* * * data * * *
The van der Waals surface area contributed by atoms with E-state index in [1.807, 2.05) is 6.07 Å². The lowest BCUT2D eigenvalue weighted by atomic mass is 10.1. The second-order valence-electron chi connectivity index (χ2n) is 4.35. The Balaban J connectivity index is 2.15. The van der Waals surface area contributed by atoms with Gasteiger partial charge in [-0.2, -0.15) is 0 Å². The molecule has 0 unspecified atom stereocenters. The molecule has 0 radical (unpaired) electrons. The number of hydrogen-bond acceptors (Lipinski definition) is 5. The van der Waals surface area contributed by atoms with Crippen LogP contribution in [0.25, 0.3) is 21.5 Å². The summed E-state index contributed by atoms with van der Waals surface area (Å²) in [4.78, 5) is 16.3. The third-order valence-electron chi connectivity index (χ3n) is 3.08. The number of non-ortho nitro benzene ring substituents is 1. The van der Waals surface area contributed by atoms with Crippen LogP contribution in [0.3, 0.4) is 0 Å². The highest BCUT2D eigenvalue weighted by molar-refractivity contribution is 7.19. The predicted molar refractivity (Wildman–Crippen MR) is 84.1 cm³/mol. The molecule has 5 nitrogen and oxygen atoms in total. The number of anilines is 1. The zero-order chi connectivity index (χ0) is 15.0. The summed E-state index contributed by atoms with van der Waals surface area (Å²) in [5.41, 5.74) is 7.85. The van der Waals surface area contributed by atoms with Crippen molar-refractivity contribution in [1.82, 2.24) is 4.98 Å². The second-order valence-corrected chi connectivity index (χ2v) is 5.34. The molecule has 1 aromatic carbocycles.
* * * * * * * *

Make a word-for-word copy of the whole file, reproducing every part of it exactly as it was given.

The van der Waals surface area contributed by atoms with E-state index in [1.807, 2.05) is 6.07 Å². The lowest BCUT2D eigenvalue weighted by atomic mass is 10.1. The second-order valence-electron chi connectivity index (χ2n) is 4.35. The Balaban J connectivity index is 2.15. The van der Waals surface area contributed by atoms with Gasteiger partial charge in [-0.2, -0.15) is 0 Å². The molecule has 0 unspecified atom stereocenters. The molecule has 0 radical (unpaired) electrons. The number of hydrogen-bond acceptors (Lipinski definition) is 5. The van der Waals surface area contributed by atoms with Crippen LogP contribution in [0.25, 0.3) is 21.5 Å². The summed E-state index contributed by atoms with van der Waals surface area (Å²) in [4.78, 5) is 16.3. The third-order valence-electron chi connectivity index (χ3n) is 3.08. The number of non-ortho nitro benzene ring substituents is 1. The van der Waals surface area contributed by atoms with Crippen LogP contribution in [0.3, 0.4) is 0 Å². The highest BCUT2D eigenvalue weighted by molar-refractivity contribution is 7.19. The predicted molar refractivity (Wildman–Crippen MR) is 84.1 cm³/mol. The molecule has 5 nitrogen and oxygen atoms in total. The number of anilines is 1. The zero-order chi connectivity index (χ0) is 15.0. The summed E-state index contributed by atoms with van der Waals surface area (Å²) in [5.41, 5.74) is 7.85. The van der Waals surface area contributed by atoms with Crippen molar-refractivity contribution in [1.82, 2.24) is 4.98 Å². The second-order valence-corrected chi connectivity index (χ2v) is 5.34. The molecule has 1 aromatic carbocycles.